Do you always behave impeccably at work? As a professional adult you might think your behaviour is beyond reproach. Maybe you are highly successful and any less than brilliant moments are the price of that success. Being “professional” means doing exacting work. Talking about “behaviour” can seem trivial in the context of the required standards of professional conduct.
Everything in the “professional” garden may be rosy when the work is flowing in. But, does work just flow in anymore? Old certainties have given way to new dynamics. Business structures change, clients demand a different level of service, people are asked to deliver “more for less” at work.
With these demands, the space between the personal and the professional seems to shrink. The pressure is on to “bring your whole self to work”, to be creative, to innovate in order to sustain business growth. Pressure on the organisation drives attention towards the individual. Can you create a team? Can you communicate effectively? Are you a good leader?
Many senior professionals did not think they would ever have to answer such questions. They chose the technical challenges of their professions. It wasn’t about people. It certainly wasn’t about “self”.
How do you start to talk about “behaviour” and maintain professional dignity?
There has to be some recognition of the need for change. As the old, infinitely adaptable joke goes, “How many L&D professionals does it take to change a light bulb? One, but the light bulb has to want to change.” It’s a serious point.
Fortunately, there are really good ways of fostering an inclination to learn about behaviour.
Describe the need
When I was at the Bar, I was taught never to take my jacket off and never to eat in the street. These behaviours were not deemed to be indicative of the kind of standards I was expected to demonstrate. Formality dictated a certain distance from the ordinary; a physical manifestation of different standards. As ways to show respect for the client/defendant/court, those behaviours were valuable. If, in fact, a sense of “otherness” becomes thinly veiled rudeness, or a total lack of self-awareness, then a person may need some help to understand how they are affecting others.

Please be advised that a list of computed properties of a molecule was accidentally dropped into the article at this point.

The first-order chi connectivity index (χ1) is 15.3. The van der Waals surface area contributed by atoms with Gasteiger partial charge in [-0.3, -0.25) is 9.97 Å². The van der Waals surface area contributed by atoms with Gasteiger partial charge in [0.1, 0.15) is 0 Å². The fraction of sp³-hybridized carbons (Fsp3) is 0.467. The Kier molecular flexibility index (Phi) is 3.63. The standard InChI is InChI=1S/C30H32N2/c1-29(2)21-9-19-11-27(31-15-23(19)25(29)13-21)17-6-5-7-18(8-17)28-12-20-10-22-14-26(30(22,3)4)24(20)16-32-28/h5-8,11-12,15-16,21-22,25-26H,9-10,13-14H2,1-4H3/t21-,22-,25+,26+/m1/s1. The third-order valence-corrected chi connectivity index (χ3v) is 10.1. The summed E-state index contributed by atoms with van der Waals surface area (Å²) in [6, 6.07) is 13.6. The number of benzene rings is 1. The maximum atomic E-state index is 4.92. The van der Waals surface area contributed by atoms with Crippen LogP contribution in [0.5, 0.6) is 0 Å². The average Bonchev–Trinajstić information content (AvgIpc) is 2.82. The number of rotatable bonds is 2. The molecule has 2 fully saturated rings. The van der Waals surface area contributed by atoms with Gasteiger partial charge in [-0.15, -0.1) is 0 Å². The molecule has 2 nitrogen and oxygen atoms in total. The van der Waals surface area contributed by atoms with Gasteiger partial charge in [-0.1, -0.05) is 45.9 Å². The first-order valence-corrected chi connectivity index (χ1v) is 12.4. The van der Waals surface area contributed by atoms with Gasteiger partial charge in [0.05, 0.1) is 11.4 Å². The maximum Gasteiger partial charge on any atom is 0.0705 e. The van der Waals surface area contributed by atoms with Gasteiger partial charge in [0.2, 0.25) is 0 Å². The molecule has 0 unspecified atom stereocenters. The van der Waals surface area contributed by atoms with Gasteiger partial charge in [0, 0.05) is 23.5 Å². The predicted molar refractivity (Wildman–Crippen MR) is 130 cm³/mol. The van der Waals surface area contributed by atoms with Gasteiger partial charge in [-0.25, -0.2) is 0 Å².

Again, at the Bar I saw the most assertive, powerful advocates become mute in the face of flagrant rudeness back in the office. Dealing with conflict when it is up-close and feels personal is just plain difficult, no matter how articulate you might be in other arenas. Intelligent people are often delighted to find that good ways to understand behaviour, and navigate the tricky bits.
Offering training which speaks to the challenges professional people encounter dealing with difficult situations can be a way to invite interest in awareness of self and the impact of behaviour on others.
A good place to start is with a psychometric which identifies the behavioural territory in which a person feels at home. From there the picture can develop to show other preferences, understand other motivations, and to look at ways of working together with people who are similar, and those who are different.
Don’t put people in boxes
Interest in developing good people skills is more likely to grow if people know they are not going to be labelled with a personality type. Professional people do not like to be boxed in. Go for a psychometric which describes behaviour on a continuum, allowing for the complexities of personality and the dynamics of everyday life.
Using the right tool to model those internal, personal preferences opens up discussion about behaviour and the behaviour of others. Suddenly communication transforms from a piece of “blah” management speak to a meaningful process, capable of being influenced by individual conduct.
Use experiential learning
Understanding behaviour cannot be achieved by thinking about concepts alone. Behaviours have to be experienced, played with, challenged, re-thought, integrated, practised. Logistically, you need some space and some good training resources.
Put skills into practice
Encourage reflection as part of a structured approach to putting training to practice. Coaching is a great way of holding senior professionals to account for change. Talking with peers about what works and what does not work is helpful too.
Many professional firms operate on the basis that people “should do the right thing”. These “ right things” are known, because they are the same as they have ever been. That works passably well, as long as things do, indeed, stay the same.
It doesn’t account for a diverse workforce or an outcome-focussed approach. Arguably, it never worked, because people are complex and they change. Think Reggie Perrin. Is ”doing the right thing” enough now? Can businesses afford to let behaviour drift in the hope the “right thing” is done? Maybe a more powerful question is, are your competitors doing that?
To talk to Nicola about this article, or any development need, call 07799 237479 or email firstname.lastname@example.org